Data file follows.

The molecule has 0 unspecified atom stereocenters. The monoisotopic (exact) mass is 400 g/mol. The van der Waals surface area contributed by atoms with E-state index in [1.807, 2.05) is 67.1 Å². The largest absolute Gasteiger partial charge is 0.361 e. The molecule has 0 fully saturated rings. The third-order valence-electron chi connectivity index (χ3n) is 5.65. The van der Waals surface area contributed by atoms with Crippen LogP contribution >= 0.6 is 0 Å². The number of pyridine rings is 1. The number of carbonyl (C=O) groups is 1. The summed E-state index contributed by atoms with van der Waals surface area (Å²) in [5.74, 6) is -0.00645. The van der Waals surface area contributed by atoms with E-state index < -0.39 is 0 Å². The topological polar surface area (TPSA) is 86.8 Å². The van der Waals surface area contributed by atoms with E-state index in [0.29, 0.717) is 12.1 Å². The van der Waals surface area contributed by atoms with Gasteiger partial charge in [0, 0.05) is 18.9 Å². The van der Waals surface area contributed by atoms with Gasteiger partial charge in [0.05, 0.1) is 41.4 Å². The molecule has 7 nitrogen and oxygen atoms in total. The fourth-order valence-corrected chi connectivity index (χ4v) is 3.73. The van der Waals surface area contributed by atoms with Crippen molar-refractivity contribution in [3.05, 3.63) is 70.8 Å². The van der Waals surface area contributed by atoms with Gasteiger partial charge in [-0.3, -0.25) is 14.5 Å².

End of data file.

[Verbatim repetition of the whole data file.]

The molecule has 0 unspecified atom stereocenters. The monoisotopic (exact) mass is 400 g/mol. The van der Waals surface area contributed by atoms with E-state index in [1.807, 2.05) is 67.1 Å². The largest absolute Gasteiger partial charge is 0.361 e. The molecule has 0 fully saturated rings. The third-order valence-electron chi connectivity index (χ3n) is 5.65. The van der Waals surface area contributed by atoms with Crippen LogP contribution >= 0.6 is 0 Å². The number of pyridine rings is 1. The number of carbonyl (C=O) groups is 1. The summed E-state index contributed by atoms with van der Waals surface area (Å²) in [5.74, 6) is -0.00645. The van der Waals surface area contributed by atoms with E-state index < -0.39 is 0 Å². The topological polar surface area (TPSA) is 86.8 Å². The van der Waals surface area contributed by atoms with E-state index in [0.29, 0.717) is 12.1 Å². The van der Waals surface area contributed by atoms with Gasteiger partial charge in [0, 0.05) is 18.9 Å². The van der Waals surface area contributed by atoms with Gasteiger partial charge in [0.05, 0.1) is 41.4 Å². The molecule has 7 nitrogen and oxygen atoms in total. The fourth-order valence-corrected chi connectivity index (χ4v) is 3.73. The van der Waals surface area contributed by atoms with Crippen molar-refractivity contribution in [3.05, 3.63) is 70.8 Å². The van der Waals surface area contributed by atoms with Gasteiger partial charge in [-0.3, -0.25) is 14.5 Å².